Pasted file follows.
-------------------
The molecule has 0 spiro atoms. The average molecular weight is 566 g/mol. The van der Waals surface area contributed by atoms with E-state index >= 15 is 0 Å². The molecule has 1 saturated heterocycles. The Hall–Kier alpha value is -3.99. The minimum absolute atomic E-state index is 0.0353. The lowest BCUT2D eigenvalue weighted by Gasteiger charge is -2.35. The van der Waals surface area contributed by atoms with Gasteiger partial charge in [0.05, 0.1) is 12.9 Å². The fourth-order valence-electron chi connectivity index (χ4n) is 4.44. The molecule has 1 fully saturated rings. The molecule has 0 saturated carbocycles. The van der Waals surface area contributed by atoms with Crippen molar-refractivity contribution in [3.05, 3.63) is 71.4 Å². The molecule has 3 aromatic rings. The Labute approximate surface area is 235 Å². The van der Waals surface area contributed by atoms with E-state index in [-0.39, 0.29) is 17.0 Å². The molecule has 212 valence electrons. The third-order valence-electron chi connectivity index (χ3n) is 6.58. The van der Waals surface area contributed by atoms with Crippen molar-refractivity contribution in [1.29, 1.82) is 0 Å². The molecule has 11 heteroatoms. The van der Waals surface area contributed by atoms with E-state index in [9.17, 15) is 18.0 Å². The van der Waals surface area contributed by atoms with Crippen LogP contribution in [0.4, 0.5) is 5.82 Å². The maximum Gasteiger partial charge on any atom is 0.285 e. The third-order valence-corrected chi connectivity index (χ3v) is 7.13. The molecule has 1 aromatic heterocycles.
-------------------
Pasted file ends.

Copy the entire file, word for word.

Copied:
The molecule has 0 spiro atoms. The average molecular weight is 566 g/mol. The van der Waals surface area contributed by atoms with E-state index >= 15 is 0 Å². The molecule has 1 saturated heterocycles. The Hall–Kier alpha value is -3.99. The minimum absolute atomic E-state index is 0.0353. The lowest BCUT2D eigenvalue weighted by Gasteiger charge is -2.35. The van der Waals surface area contributed by atoms with Gasteiger partial charge in [0.05, 0.1) is 12.9 Å². The fourth-order valence-electron chi connectivity index (χ4n) is 4.44. The molecule has 1 fully saturated rings. The molecule has 0 saturated carbocycles. The van der Waals surface area contributed by atoms with Crippen molar-refractivity contribution in [3.05, 3.63) is 71.4 Å². The molecule has 3 aromatic rings. The Labute approximate surface area is 235 Å². The van der Waals surface area contributed by atoms with E-state index in [-0.39, 0.29) is 17.0 Å². The molecule has 212 valence electrons. The third-order valence-electron chi connectivity index (χ3n) is 6.58. The van der Waals surface area contributed by atoms with Crippen molar-refractivity contribution in [1.29, 1.82) is 0 Å². The molecule has 11 heteroatoms. The van der Waals surface area contributed by atoms with E-state index in [9.17, 15) is 18.0 Å². The van der Waals surface area contributed by atoms with Crippen LogP contribution in [0.4, 0.5) is 5.82 Å². The maximum Gasteiger partial charge on any atom is 0.285 e. The third-order valence-corrected chi connectivity index (χ3v) is 7.13. The molecule has 1 aromatic heterocycles.